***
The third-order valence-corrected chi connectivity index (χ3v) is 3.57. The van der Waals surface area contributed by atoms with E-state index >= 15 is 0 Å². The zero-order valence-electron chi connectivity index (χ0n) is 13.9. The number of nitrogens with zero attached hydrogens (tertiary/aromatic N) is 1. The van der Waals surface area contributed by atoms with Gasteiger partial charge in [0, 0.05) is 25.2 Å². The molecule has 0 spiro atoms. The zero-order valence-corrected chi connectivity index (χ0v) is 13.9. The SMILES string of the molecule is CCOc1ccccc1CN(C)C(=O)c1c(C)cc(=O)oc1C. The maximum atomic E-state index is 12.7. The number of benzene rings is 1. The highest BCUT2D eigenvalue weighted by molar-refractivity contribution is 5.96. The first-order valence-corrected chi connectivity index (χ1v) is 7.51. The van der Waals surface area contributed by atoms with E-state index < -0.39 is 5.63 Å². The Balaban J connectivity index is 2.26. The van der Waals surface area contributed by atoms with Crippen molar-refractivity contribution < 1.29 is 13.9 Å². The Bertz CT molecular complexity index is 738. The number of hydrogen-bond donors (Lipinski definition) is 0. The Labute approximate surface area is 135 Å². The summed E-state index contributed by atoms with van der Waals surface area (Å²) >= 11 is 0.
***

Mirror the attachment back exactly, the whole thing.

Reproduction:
The third-order valence-corrected chi connectivity index (χ3v) is 3.57. The van der Waals surface area contributed by atoms with E-state index >= 15 is 0 Å². The zero-order valence-electron chi connectivity index (χ0n) is 13.9. The number of nitrogens with zero attached hydrogens (tertiary/aromatic N) is 1. The van der Waals surface area contributed by atoms with Gasteiger partial charge in [0, 0.05) is 25.2 Å². The molecule has 0 spiro atoms. The zero-order valence-corrected chi connectivity index (χ0v) is 13.9. The SMILES string of the molecule is CCOc1ccccc1CN(C)C(=O)c1c(C)cc(=O)oc1C. The maximum atomic E-state index is 12.7. The number of benzene rings is 1. The highest BCUT2D eigenvalue weighted by molar-refractivity contribution is 5.96. The first-order valence-corrected chi connectivity index (χ1v) is 7.51. The van der Waals surface area contributed by atoms with E-state index < -0.39 is 5.63 Å². The Balaban J connectivity index is 2.26. The van der Waals surface area contributed by atoms with Crippen molar-refractivity contribution < 1.29 is 13.9 Å². The Bertz CT molecular complexity index is 738. The number of hydrogen-bond donors (Lipinski definition) is 0. The Labute approximate surface area is 135 Å². The summed E-state index contributed by atoms with van der Waals surface area (Å²) >= 11 is 0.